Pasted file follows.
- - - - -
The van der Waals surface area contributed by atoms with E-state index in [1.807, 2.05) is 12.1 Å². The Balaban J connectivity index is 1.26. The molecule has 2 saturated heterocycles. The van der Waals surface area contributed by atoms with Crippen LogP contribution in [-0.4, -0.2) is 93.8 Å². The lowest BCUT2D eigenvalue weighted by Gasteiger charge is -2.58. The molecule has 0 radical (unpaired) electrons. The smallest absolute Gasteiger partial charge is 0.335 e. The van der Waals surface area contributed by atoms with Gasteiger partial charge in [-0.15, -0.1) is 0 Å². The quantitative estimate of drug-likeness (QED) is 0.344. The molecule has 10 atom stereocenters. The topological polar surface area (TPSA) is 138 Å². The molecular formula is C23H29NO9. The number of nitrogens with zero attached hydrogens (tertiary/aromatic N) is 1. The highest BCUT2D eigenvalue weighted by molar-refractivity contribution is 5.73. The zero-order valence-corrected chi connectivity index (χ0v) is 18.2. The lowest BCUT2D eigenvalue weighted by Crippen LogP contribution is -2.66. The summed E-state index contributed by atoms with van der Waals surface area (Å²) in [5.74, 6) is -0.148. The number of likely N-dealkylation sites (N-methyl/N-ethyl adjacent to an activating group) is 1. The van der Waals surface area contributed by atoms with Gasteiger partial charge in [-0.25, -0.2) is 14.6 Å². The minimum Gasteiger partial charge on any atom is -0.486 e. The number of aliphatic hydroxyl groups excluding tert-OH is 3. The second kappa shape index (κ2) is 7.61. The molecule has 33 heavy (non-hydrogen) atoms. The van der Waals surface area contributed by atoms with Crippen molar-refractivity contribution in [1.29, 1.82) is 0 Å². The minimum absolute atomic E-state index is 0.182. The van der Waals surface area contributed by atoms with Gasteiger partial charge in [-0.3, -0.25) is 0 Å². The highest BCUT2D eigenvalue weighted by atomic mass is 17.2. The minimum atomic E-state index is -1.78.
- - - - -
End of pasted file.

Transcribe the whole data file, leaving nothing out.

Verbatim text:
The van der Waals surface area contributed by atoms with E-state index in [1.807, 2.05) is 12.1 Å². The Balaban J connectivity index is 1.26. The molecule has 2 saturated heterocycles. The van der Waals surface area contributed by atoms with Crippen LogP contribution in [-0.4, -0.2) is 93.8 Å². The lowest BCUT2D eigenvalue weighted by Gasteiger charge is -2.58. The molecule has 0 radical (unpaired) electrons. The smallest absolute Gasteiger partial charge is 0.335 e. The van der Waals surface area contributed by atoms with Gasteiger partial charge in [-0.15, -0.1) is 0 Å². The quantitative estimate of drug-likeness (QED) is 0.344. The molecule has 10 atom stereocenters. The topological polar surface area (TPSA) is 138 Å². The molecular formula is C23H29NO9. The number of nitrogens with zero attached hydrogens (tertiary/aromatic N) is 1. The highest BCUT2D eigenvalue weighted by molar-refractivity contribution is 5.73. The zero-order valence-corrected chi connectivity index (χ0v) is 18.2. The lowest BCUT2D eigenvalue weighted by Crippen LogP contribution is -2.66. The summed E-state index contributed by atoms with van der Waals surface area (Å²) in [5.74, 6) is -0.148. The number of likely N-dealkylation sites (N-methyl/N-ethyl adjacent to an activating group) is 1. The van der Waals surface area contributed by atoms with Gasteiger partial charge in [-0.25, -0.2) is 14.6 Å². The minimum Gasteiger partial charge on any atom is -0.486 e. The number of aliphatic hydroxyl groups excluding tert-OH is 3. The second kappa shape index (κ2) is 7.61. The molecule has 33 heavy (non-hydrogen) atoms. The van der Waals surface area contributed by atoms with Crippen molar-refractivity contribution in [1.29, 1.82) is 0 Å². The minimum absolute atomic E-state index is 0.182. The van der Waals surface area contributed by atoms with Gasteiger partial charge in [-0.3, -0.25) is 0 Å². The highest BCUT2D eigenvalue weighted by atomic mass is 17.2. The minimum atomic E-state index is -1.78.